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  #11  
Old 02-20-2011
5-rise 5-rise is offline
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That's interesting, Terry, to think that some of the sightings might be due less to navigation and more to do with the swimmer needing some visual stimulation.Next time I'm swimming with the Tri club in a local lake, I won't feel like I have to copy everyone else!
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  #12  
Old 02-20-2011
CoachSuzanne CoachSuzanne is offline
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Another analogy I use...perhaps I got it from Terry, but I can't recall...is that of driving at night.

During the daytime, we can see for miles or as far as the sky allows us to. We can see cars, lights, bridges, skylines, etc so far in front of us that it provides no useful information for our current navigation, whith the exception of a horizon line aiding with balance/orientation.

But at night, we can only see tens of feet in front of us, maybe a few hundred on a well lit highway...but we have no trouble driving from say, Pittsburgh to Philadelphia at night, only being able to see 50 feet ahead of us at a time.

I use this analogy when people want to take a sighting stroke and keep their head up so long as ot take in as much visual info as possible and process it all, prior to putting their head back down. The visual information doesn't change...but the longer your head is out, the worse your stroke becomes.

Far better to take a quick peek and put your head back down and let your BRAIN do what it does best...process the information you just gave it. Then peek again if you need to...or take two peeks ina row. But for goodness sakes, there is no need to swim heads up water polo style ot get the visual information you need.


I recall on the day after I first met Terry, I went with a group of soon to be TI coaches and Coach Dave to the Pacific Ocean to swim. We split into groups of 2s & 3s based on speed. We had been swimming for about 10 minutes when this figure emerged from the north swimming along the shorline, just outside of hte breakers. An orange cap and sealline goggles were well hidden from plain view except when occasionally...a subtle lift of the cap and a brief exposure of the googles just as quickly submerged under the water again. Like a sea creature skimming the surface wanting to be lost from sight...and taking the briefest and smallest of glimpses as to what lied ahead above the surface of the water.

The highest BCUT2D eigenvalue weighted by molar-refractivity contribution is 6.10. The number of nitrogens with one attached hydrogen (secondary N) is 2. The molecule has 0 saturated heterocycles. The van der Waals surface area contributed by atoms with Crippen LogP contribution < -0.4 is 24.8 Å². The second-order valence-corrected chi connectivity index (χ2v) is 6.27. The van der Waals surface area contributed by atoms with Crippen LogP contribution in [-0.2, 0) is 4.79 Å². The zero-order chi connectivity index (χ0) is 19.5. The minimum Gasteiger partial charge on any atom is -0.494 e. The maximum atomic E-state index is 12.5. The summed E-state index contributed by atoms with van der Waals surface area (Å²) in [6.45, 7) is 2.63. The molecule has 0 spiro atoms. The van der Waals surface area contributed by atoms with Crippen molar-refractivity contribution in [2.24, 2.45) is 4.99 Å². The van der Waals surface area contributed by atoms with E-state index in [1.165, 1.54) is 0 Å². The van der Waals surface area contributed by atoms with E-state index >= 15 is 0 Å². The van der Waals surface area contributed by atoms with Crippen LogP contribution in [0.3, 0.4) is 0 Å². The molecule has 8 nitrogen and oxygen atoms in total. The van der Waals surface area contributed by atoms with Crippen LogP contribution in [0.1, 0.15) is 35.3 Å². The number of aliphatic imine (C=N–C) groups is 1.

It was Terry, swimming just as gracefully, if not moreso, than I had seen him swim in the Outside the Box video I'd watched the day before. there is a difference between watching a video of someone swimming...and swimming WITH someone who has such a nice stroke and understanding of the water. Visualizing that sighting stroke of Terry's is always my "reset" button when things start to fall apart.
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  #13  
Old 02-21-2011
terry terry is offline
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Quote:
Originally Posted by 5-rise View Post
That's interesting, Terry, to think that some of the sightings might be due less to navigation and more to do with the swimmer needing some visual stimulation.
Also on the Outside The Box DVD is a 90-second clip of me swimming in the World Masters Championship in SF Bay in 2006. The water is quite rough. The clip shows me lifting my head only once for the kind of brief, low 'peek' forward that Suzanne describes. While all around me many swimmers are lifting their heads repeatedly, some every stroke cycle! See it here.

I know from having been there that all they saw when they looked forward was a wall of green from the swell in front of them. No useful visual info at all.